- Nutritious food that tastes good and doesn’t make my insides turn inside out. This includes clean drinking water accessible all day, every day.
- Justice: I have never believed in a definition of justice being the ability to punish, seek revenge. But now, I see a new definition as defined by an opposition to charity. One can do charitable work, and it is necessary, but that is not what I am interested in doing. I want to do justice work. I want to fight every day of my life here for equality, for justice. This kind of justice is that which changes the societal structure so charity becomes less necessary.
Living in Peru, my biggest surprises have been widespread alcoholism as the primary means of entertainment, noise pollution, and misused pesticides.
Being poor in the middle of nowhere doesn’t necessarily mean people live quiet, organic lives. It means seeing parents serve less food to save money to purchase a huge stereo system they can boast about. It means getting a hold of cheap and deadly pesticides to kill off weeds and vermin, without purchasing the proper equipment to administer them. It means being dependent on your neighbors (and children) to help you with daily labor, and when you have a chance, to be irresponsible and quickly drink yourself to unconsciousness.
So, as a Peace Corps volunteer, I focus all of my energy on staying healthy and insuring the success of my projects.
I start with the easy ones. For example, the culture here believes that cold brings sickness and death. So they often won’t wash their hands or bathe because without water heating units, the water is always cold.
Especially when they are sick, mothers encourage their children to not touch water until the child is well.
This is an easy one for the volunteer: create a hand washing station with sun-warmed water and make a presentation to parents and kids on bacteria and hygiene.
Small projects like that with quick, observable results gave me the initiative to start designing and planning bigger projects with a wider reach and profundity.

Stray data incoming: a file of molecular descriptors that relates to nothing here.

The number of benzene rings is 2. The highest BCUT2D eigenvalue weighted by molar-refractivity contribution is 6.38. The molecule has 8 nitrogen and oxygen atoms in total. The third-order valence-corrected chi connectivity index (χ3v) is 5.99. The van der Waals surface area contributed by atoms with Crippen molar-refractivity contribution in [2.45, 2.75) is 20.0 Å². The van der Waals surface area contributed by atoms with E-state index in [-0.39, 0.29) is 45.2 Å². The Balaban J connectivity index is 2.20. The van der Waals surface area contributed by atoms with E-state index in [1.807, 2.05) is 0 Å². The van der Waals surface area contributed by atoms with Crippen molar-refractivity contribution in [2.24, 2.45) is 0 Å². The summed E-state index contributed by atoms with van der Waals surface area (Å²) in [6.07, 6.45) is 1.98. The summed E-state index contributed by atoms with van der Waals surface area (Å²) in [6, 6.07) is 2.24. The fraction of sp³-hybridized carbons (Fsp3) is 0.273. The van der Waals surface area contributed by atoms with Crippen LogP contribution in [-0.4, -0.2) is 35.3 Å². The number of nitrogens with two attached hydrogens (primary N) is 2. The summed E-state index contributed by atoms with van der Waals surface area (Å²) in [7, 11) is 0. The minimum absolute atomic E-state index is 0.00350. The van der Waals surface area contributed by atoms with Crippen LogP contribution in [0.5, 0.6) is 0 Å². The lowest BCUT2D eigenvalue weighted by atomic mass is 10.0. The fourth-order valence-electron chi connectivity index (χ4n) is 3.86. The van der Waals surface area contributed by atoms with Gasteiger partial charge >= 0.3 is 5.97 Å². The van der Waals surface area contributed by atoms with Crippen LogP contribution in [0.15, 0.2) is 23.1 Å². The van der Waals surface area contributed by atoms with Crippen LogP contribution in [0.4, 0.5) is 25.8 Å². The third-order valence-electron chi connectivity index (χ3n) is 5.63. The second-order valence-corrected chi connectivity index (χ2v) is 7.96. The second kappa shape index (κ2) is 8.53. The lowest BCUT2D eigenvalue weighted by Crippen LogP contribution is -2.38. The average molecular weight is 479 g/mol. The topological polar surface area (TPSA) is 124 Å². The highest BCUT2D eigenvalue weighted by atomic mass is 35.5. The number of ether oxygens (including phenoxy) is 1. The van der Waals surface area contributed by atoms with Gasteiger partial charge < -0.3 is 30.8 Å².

My primary projects have been the after-school program and library development. Here are some others: health access survey, family planning workshop, dental health campaign, eye health campaign, discrimination and violence workshop, teaching skills workshop, leadership camp for teenage girls, world map/mural project, lecture at the city’s National University on female leadership, women leaders conference, and parenting workshop.
But, it is the everyday conversations and relationships that make the most profound and immeasurable effects on me and the community -- such as reading a child his or her first book or learning to plant and harvest corn and potatoes, or teaching a woman to make mashed potatoes from ingredients she has access to but had never mixed together.
I have “ah-ha” moments, which makes the struggles of living here worthwhile. Then, I realize the hundreds of special moments I have experienced and forget how lonely I am.
I forget that men only see me as a “Barbie doll” and how often my insides feel as though they are eating themselves from another bacterial infection.
I forget that I have no personal life and realize that my life is my work, and I love my job.
I see that I have affected the community during my two years here, and I pray that my primary project is sustainable so that it can continue to help my community even after I am gone.